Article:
If you are in charge of the day-to-day care of a family member or friend, you should be aware of a common issue that often affects people who take on the many responsibilities that come with becoming a caregiver: caregiver depression. Caregiver depression can take a serious toll on you, so knowing its signs and how to avoid it is very important for both you and your loved one.
What is Caregiver Depression?
Providing care for a loved one in need is often a very rewarding experience in many ways. However, it is often a stressful one as well, both physically and emotionally, which can take a toll on even the most caring and capable caregiver. Additionally, as they strive to provide the very best care to their loved one and find time for all their other day-to-day responsibilities, many caregivers put their own emotional and physical needs on the back burner. Last, but certainly not least, sadness and worry over the circumstances of their loved one can take its toll on caregivers' emotions and stress levels as well. For many, these and other issues can result in feelings of anger, anxiety, sadness, isolation and exhaustion, often topped off by guilt for having all those other feelings – which can easily progress to full blown depression.
What are the Most Common Signs?
Caregiving, in and of itself, does not cause depression, nor is everyone who takes on a caregiving role affected by caregiver depression. That said, it is a very common problem among people who step in to care for a loved one, so it is very important to know and recognize its signs. These may include:
- Becoming easily angered, agitated or frustrated
- Chronic fatigue
- Sleep difficulties
- Feelings of worthlessness, hopelessness or guilt
- Difficulty with thinking, memory or concentration
- Appetite or weight changes
- Frequent headaches, muscle aches and/or digestive disturbances
- Loss of interest in usual activities or personal relationships
- Thoughts of suicide or death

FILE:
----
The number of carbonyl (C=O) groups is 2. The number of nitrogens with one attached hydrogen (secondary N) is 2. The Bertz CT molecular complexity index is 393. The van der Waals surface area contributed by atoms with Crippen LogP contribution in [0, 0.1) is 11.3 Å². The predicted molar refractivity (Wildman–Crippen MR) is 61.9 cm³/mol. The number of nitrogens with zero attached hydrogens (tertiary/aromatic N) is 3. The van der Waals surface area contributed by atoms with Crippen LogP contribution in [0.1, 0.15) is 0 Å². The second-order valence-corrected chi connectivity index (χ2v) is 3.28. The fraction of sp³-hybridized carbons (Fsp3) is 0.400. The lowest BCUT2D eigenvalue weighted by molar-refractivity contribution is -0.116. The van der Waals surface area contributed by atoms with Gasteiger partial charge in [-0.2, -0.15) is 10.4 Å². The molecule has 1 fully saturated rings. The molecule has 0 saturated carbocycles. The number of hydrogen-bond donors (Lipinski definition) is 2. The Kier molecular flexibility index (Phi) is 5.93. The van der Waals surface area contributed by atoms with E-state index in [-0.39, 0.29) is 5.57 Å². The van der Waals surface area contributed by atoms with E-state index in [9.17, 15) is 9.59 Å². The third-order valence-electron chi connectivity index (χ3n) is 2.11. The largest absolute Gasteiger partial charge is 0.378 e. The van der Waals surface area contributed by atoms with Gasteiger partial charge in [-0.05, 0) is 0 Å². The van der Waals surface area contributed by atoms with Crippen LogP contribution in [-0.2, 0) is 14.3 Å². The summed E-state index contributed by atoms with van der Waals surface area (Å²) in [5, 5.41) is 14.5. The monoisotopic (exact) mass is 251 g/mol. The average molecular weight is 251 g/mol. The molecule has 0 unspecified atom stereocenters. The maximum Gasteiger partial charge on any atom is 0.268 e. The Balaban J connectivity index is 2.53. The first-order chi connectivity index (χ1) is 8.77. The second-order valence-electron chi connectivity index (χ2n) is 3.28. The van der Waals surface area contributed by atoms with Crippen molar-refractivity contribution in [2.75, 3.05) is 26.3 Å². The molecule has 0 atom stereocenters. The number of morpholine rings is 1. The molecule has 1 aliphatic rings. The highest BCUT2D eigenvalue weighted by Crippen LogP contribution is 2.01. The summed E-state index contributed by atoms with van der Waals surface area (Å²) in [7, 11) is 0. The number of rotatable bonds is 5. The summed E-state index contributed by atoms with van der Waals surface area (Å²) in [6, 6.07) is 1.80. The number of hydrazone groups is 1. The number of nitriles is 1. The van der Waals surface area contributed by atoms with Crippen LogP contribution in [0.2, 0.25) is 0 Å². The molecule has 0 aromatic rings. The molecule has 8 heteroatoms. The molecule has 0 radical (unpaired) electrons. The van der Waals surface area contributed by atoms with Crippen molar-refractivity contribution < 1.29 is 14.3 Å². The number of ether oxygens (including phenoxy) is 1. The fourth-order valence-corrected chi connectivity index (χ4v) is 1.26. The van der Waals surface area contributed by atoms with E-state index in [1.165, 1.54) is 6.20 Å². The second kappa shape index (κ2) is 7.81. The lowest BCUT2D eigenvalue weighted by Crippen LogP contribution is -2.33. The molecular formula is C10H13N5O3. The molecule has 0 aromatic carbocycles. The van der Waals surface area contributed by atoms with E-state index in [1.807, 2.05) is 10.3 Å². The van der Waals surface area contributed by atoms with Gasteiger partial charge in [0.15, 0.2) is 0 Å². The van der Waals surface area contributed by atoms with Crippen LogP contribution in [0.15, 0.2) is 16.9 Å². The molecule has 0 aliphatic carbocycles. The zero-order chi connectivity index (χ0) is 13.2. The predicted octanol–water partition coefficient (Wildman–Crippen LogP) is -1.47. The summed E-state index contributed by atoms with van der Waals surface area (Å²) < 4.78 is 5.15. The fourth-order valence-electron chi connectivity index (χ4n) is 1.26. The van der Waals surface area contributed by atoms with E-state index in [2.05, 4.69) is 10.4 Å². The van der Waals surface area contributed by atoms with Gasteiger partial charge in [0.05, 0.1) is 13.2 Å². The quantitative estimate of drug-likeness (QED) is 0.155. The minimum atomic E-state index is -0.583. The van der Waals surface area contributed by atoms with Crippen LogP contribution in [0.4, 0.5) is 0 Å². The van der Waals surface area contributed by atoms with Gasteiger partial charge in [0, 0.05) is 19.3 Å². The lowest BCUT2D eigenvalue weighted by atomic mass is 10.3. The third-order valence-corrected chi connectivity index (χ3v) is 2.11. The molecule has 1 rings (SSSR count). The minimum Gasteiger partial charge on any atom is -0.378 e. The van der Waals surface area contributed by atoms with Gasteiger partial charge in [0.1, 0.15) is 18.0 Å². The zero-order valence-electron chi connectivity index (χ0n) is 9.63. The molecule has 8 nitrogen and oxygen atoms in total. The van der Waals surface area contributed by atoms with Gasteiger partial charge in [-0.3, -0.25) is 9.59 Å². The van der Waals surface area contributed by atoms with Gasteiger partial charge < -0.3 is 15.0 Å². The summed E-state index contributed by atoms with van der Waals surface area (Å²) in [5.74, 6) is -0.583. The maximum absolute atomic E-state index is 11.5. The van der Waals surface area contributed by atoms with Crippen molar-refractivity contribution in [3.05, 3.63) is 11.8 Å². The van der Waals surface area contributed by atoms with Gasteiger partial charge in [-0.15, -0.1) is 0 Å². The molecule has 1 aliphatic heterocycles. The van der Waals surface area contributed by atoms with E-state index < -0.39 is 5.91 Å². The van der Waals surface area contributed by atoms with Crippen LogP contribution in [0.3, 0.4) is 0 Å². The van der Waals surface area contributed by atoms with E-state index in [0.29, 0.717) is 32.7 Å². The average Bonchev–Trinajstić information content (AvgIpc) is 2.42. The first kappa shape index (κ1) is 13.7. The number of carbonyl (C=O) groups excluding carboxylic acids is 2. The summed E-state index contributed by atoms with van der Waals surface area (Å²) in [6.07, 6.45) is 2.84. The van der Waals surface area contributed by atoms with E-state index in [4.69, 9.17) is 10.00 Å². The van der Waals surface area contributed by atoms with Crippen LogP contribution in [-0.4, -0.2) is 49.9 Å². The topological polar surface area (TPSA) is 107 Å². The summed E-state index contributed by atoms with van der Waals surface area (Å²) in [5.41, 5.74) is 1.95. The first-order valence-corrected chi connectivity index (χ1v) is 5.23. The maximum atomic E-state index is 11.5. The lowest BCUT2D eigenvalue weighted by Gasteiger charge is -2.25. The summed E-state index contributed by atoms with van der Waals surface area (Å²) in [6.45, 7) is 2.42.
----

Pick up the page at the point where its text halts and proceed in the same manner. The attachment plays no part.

If you recognize any of these signs in yourself, reach out for help. Untreated depression can cause serious physical and emotional problems, so don't delay in seeing your doctor. Additionally, an accurate diagnosis is important, since certain health conditions and medications can cause depression-like symptoms, issues that may be overlooked long enough to become serious medical problems if you simply assume they are related to depression.
Tips for Avoiding or Reducing Caregiver Depression
While it may seem easier said than done, making time for yourself – regularly – is essential to safeguarding your emotional health. Make arrangements for a day off at least once a week. Perhaps a friend or family member can step in for you that day, or you can look into hiring a home health care worker to give you the break you need to take good care of yourself. Use that time to do something you really enjoy – preferably an activity that will get you out among friends and distract you from the worries and responsibilities of caregiving.
Last, but not least, make a point of getting some exercise every day – even if you can only spare 10 minutes at a time. Not only is exercise essential to maintaining your physical health, it has proven benefits in nurturing emotional health as well. In fact, exercise can, according to CaregiverStress.com, be just as effective in relieving depressive symptoms as anti-depressant drugs.